Australia’s commentariat has thrown its weight behind the new foreign policy White Paper, writes Martin Blaszczyk.
As amply demonstrated by Policy Forum’s Rapid Round-up, the Australian Government’s first foreign policy roadmap in 14 years tackles a mind-boggling array of issues and challenges facing the country in a complex, globalised world.
From concerns about shifting geopolitical power relativities in our region (Alan Tidwell and Chengxin Pan), foreign aid (Ashlee Betteridge and Joanna Pradela) and trade (Lisa McAuley), to country perspectives, counter-terrorism (Jacinta Carroll) and higher education (Lauren Johnston) the paper recognises that “we are facing the most complex and challenging geostrategic environment since the early years of the Cold War.”
Writing in The Australian, Troy Bramston underscores the consensus view that the paper expresses a necessarily nuanced, inter-disciplinary approach to foreign policy underpinned by a combination of values-based liberalism and hard-nosed realism – an approach broadly supported by the Opposition. And the document’s explicit admission that all security issues now have an international dimension led Rory Medcalf to conclude that it “reads like an intelligence assessment – a really sound one – or a national security strategy” in the Australian Financial Review.
As the AFR’s Andrew Clark outlines, Australia’s main game will continue to be the delicate balancing act between its security guarantor (the USA) and its main trading partner (China). Nevertheless, it is a game in which Australia pines for continued US leadership, says James Curran in The Interpreter, America’s long-term relative decline and Trumpian isolationism notwithstanding.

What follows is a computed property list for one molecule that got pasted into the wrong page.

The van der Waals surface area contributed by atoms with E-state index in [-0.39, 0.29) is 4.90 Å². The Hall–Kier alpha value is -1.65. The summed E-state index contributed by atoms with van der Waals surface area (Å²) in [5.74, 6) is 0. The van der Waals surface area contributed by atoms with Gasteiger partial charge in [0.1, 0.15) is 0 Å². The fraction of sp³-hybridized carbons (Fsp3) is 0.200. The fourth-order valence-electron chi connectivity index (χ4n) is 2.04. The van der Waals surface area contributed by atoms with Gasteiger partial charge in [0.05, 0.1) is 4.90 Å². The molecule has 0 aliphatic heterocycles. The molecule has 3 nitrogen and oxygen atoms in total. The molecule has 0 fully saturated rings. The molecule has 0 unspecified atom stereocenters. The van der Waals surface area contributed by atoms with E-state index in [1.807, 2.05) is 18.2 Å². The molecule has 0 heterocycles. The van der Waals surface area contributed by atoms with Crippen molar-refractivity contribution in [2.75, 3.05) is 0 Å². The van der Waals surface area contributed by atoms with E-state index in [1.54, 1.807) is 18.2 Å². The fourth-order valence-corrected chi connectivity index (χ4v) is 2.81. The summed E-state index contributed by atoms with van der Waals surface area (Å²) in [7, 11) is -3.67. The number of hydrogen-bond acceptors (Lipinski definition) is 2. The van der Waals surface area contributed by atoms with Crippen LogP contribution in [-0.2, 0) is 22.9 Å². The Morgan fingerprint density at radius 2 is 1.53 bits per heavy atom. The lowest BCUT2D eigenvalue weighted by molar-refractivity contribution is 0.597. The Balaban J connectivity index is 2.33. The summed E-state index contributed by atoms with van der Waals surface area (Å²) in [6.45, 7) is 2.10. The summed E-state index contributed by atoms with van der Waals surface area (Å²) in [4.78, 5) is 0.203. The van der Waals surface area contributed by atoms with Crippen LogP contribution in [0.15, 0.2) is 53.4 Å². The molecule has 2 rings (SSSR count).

For its part, China wasted no time expressing its displeasure with Australia’s admonishments to uphold a rules-based international order – a problematic concept in Australia’s dealings with both superpowers in the region, as Benjamin Zala points out in Policy Forum.
And it is the intricacies of Australia’s approach to China that rightly pervade debates among the policy wonks. Writing in The Strategist, Paul Dibb applauds the country’s more realist and realistic approach to China’s rise, while the Lowy Institute’s Merriden Varrall argues the paper fails to deal with China’s conception of and vision for itself in the regional order. In The Diplomat, Sian Troath points to clear obstacles to developing new partnerships in the Indo-Pacific as a hedging and balancing strategy.
Watch this space for this debate to intensify as Hugh White launches his Quarterly Essay on ‘Australia in the new Asia’.
The White Paper has also brought up some familiar issues. Writing for Australian Outlook, Allan Gyngell commends the paper’s “thoughtful” approach while bemoaning another failure to devote adequate resources to the heightened regional engagement it promises. In the same publication, Jacqui True wonders why ‘soft’ power, such as fostering human rights, gender equality, education and development through aid, doesn’t figure as a more significant strategy to wield the influence we seek and promote the values we espouse in the document.
For something a little different, see Zushan Hashmi’s assessment of DFAT’s approach to ‘digital diplomacy’ in The Stringer – important given that effective use of cyberspace is possibly one of the most important tools of statecraft available to the modern nation-state.
Perhaps the last word should go to (a supportive) Nick Bisley in The Strategist: “[Foreign policy white papers] are not necessary for the conduct of effective foreign policy. They are expensive and they expend diplomatic capital by signalling policy positions that might otherwise be carefully obscured. And they can become obsolete with frightening rapidity. In some respects, they are something of an indulgence.”
Only time will tell whether this roadmap was useful in leading us anywhere at all.